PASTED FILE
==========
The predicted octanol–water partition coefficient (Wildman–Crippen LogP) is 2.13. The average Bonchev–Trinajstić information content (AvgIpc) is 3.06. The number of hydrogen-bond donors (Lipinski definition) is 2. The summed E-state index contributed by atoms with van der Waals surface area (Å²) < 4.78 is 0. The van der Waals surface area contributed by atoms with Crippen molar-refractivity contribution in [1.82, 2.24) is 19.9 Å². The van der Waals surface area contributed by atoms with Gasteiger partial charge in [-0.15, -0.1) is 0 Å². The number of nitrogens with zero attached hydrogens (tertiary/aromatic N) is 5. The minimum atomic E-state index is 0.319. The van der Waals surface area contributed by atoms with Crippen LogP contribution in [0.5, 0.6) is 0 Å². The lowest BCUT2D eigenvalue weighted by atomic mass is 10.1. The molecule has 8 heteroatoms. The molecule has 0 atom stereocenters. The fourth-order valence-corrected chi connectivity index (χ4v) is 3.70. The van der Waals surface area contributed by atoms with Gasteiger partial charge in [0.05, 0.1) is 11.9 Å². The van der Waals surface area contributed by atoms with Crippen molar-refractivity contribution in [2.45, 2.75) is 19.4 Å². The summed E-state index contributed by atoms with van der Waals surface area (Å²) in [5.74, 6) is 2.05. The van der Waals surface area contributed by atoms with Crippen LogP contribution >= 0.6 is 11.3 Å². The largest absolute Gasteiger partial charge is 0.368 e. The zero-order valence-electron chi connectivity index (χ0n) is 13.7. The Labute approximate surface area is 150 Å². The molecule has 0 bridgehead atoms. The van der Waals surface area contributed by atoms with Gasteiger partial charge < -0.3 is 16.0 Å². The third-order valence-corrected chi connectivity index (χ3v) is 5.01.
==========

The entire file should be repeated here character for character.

The predicted octanol–water partition coefficient (Wildman–Crippen LogP) is 2.13. The average Bonchev–Trinajstić information content (AvgIpc) is 3.06. The number of hydrogen-bond donors (Lipinski definition) is 2. The summed E-state index contributed by atoms with van der Waals surface area (Å²) < 4.78 is 0. The van der Waals surface area contributed by atoms with Crippen molar-refractivity contribution in [1.82, 2.24) is 19.9 Å². The van der Waals surface area contributed by atoms with Gasteiger partial charge in [-0.15, -0.1) is 0 Å². The number of nitrogens with zero attached hydrogens (tertiary/aromatic N) is 5. The minimum atomic E-state index is 0.319. The van der Waals surface area contributed by atoms with Crippen LogP contribution in [0.5, 0.6) is 0 Å². The lowest BCUT2D eigenvalue weighted by atomic mass is 10.1. The molecule has 8 heteroatoms. The molecule has 0 atom stereocenters. The fourth-order valence-corrected chi connectivity index (χ4v) is 3.70. The van der Waals surface area contributed by atoms with Gasteiger partial charge in [0.05, 0.1) is 11.9 Å². The van der Waals surface area contributed by atoms with Crippen molar-refractivity contribution in [2.45, 2.75) is 19.4 Å². The summed E-state index contributed by atoms with van der Waals surface area (Å²) in [5.74, 6) is 2.05. The van der Waals surface area contributed by atoms with Crippen LogP contribution >= 0.6 is 11.3 Å². The largest absolute Gasteiger partial charge is 0.368 e. The zero-order valence-electron chi connectivity index (χ0n) is 13.7. The Labute approximate surface area is 150 Å². The molecule has 0 bridgehead atoms. The van der Waals surface area contributed by atoms with Gasteiger partial charge < -0.3 is 16.0 Å². The third-order valence-corrected chi connectivity index (χ3v) is 5.01.